Re: The popularization of the term Co-housing
From: R Philip Dowds (
Date: Mon, 24 Oct 2016 05:13:51 -0700 (PDT)
Condos, HOAs and co-ops all exist at the pleasure of State enabling 
legislation, and the definitions and rules for each vary from State to State.  
For our purposes, however, a key distinction is how much, or how little, is 
owned in common:

  —  Condos often share much in common, especially if they are urban and look 
like an apartment building.  Commonalities may include roof, walls, and other 
parts of the weather envelope; mechanical and electrical systems (like central 
heat and air conditioning); corridors, stairs, and elevators; underground 
parking; and so on.  The entire outdoors is usually a single lot owned by the 
association.  Since so much of the property value is owned, maintained and 
insured in common, annual condo fees tend to be HIGH.
  —  HOAs, in contrast, own little in common, and often look like single 
family, duplex or row house homes in a suburban or rural setting.  
Commonalities might be limited a shared private road, a swimming pool, and a 
clubhouse.  Much of the outdoors may be partitioned by imaginary lines defining 
private yards appended to different dwelling units.  Because so little is owned 
in common, annual HOA fees tend to be relatively LOW.  But each dwelling unit 
must pay its own separate costs for heat, electricity, insurance, painting and 
the like.

Lots of compromises between these two extremes are possible, and successful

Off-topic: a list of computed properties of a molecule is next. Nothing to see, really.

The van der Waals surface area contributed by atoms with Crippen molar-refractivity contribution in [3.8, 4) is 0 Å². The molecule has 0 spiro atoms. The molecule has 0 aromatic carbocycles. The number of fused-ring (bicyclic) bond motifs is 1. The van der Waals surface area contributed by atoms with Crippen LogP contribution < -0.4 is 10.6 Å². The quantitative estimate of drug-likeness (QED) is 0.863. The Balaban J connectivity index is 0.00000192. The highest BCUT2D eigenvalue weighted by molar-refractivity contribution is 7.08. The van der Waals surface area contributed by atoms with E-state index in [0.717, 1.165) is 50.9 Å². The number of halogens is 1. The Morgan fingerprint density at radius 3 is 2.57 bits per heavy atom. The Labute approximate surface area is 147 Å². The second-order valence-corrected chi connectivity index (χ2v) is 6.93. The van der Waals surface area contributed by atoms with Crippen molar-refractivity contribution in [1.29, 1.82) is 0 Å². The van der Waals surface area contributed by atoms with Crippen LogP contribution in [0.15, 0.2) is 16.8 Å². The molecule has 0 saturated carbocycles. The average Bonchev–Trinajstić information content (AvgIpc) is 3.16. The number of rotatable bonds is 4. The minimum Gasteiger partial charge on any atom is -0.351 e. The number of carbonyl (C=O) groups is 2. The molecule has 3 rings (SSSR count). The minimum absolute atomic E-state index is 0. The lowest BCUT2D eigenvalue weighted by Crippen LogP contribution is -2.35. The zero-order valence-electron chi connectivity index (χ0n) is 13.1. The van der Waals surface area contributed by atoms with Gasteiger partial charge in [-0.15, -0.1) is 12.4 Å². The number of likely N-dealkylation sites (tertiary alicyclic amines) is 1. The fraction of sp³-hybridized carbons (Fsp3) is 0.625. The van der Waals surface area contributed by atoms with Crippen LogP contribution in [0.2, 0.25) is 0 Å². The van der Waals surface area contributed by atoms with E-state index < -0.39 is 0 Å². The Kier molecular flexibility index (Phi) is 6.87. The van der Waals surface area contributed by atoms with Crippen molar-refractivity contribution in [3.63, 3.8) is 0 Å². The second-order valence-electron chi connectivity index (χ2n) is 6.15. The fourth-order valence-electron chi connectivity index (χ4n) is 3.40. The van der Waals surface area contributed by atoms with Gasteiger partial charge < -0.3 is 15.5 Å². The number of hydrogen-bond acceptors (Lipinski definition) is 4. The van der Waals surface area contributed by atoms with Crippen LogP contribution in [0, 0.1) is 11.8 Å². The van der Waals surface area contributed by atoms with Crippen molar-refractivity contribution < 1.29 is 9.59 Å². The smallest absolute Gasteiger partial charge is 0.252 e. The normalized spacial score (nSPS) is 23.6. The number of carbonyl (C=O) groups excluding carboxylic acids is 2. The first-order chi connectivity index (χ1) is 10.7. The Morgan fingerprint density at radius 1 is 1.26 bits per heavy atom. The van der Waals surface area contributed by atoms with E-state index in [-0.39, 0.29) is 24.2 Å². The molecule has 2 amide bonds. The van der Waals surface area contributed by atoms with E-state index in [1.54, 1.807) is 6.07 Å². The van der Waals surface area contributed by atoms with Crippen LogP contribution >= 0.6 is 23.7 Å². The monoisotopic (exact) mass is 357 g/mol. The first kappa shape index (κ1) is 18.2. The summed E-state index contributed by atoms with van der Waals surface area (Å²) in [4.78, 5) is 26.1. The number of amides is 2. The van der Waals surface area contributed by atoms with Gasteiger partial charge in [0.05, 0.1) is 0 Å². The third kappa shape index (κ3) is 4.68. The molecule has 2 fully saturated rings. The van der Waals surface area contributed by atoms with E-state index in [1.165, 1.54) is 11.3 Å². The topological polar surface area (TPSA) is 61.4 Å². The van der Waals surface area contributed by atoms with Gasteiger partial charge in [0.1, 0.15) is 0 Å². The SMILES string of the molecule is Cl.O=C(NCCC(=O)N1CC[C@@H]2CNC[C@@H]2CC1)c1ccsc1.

cohousing can be found in any of the models.  Best I know, however, there is 
very little State law that formally acknowledges cohousing as a use type or 
ownership type.  State law is about unit owners, landlords, tenants, and 
property rights; the States know little or nothing about “intentional 
communities”, “members", "consensus”, or other attributes distinctive to 
cohousing.  So cohousing functions in the interstices of the real estate 

Philip Dowds
Cornerstone Village Cohousing
Cambridge, MA

> On Oct 23, 2016, at 2:02 PM, Beverly Jones Redekop <beverly.jones.redekop 
> [at]> wrote:
> Our ecovillage "umbrella" includes cohousing for the residential piece,
> organic farmland, a riparian restoration zone, and a future commercial zone.
> "The overwhelming number of cohousing communities are HOA Condos or Co-ops."
> How do other stratas (Canadian term that I believe is equivalent to
> American HOA) include the fact of cohousing in your legally-filed strata /
> HOA documents? We need to follow state/provincial regulations, but these
> legal papers shouldn't mislead purchasers into thinking that it's a regular
> strata.
> On Sat, Oct 22, 2016, 8:37 AM Ann Zabaldo <zabaldo [at]> wrote:
>> Hello Ty —
>> My guess is this topic will get a lot of mileage on this list.  I’m just
>> going to address a couple of things:
>> ...

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